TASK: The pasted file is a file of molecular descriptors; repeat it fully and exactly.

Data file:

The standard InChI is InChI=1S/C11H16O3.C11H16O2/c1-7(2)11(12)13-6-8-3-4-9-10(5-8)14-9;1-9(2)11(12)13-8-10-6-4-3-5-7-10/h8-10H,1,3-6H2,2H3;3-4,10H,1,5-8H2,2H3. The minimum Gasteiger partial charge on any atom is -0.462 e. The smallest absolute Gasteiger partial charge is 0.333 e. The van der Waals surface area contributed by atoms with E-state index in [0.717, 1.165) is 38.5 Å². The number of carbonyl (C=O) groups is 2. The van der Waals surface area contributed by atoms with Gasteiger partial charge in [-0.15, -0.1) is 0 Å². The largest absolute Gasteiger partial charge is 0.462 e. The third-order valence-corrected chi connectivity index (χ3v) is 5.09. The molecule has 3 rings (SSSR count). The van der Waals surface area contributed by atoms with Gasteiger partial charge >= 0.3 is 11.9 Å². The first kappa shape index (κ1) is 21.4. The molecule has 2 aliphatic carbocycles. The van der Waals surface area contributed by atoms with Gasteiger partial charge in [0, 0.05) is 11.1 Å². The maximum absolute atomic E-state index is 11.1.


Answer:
The standard InChI is InChI=1S/C11H16O3.C11H16O2/c1-7(2)11(12)13-6-8-3-4-9-10(5-8)14-9;1-9(2)11(12)13-8-10-6-4-3-5-7-10/h8-10H,1,3-6H2,2H3;3-4,10H,1,5-8H2,2H3. The minimum Gasteiger partial charge on any atom is -0.462 e. The smallest absolute Gasteiger partial charge is 0.333 e. The van der Waals surface area contributed by atoms with E-state index in [0.717, 1.165) is 38.5 Å². The number of carbonyl (C=O) groups is 2. The van der Waals surface area contributed by atoms with Gasteiger partial charge in [-0.15, -0.1) is 0 Å². The largest absolute Gasteiger partial charge is 0.462 e. The third-order valence-corrected chi connectivity index (χ3v) is 5.09. The molecule has 3 rings (SSSR count). The van der Waals surface area contributed by atoms with Gasteiger partial charge >= 0.3 is 11.9 Å². The first kappa shape index (κ1) is 21.4. The molecule has 2 aliphatic carbocycles. The van der Waals surface area contributed by atoms with Gasteiger partial charge in [0, 0.05) is 11.1 Å². The maximum absolute atomic E-state index is 11.1.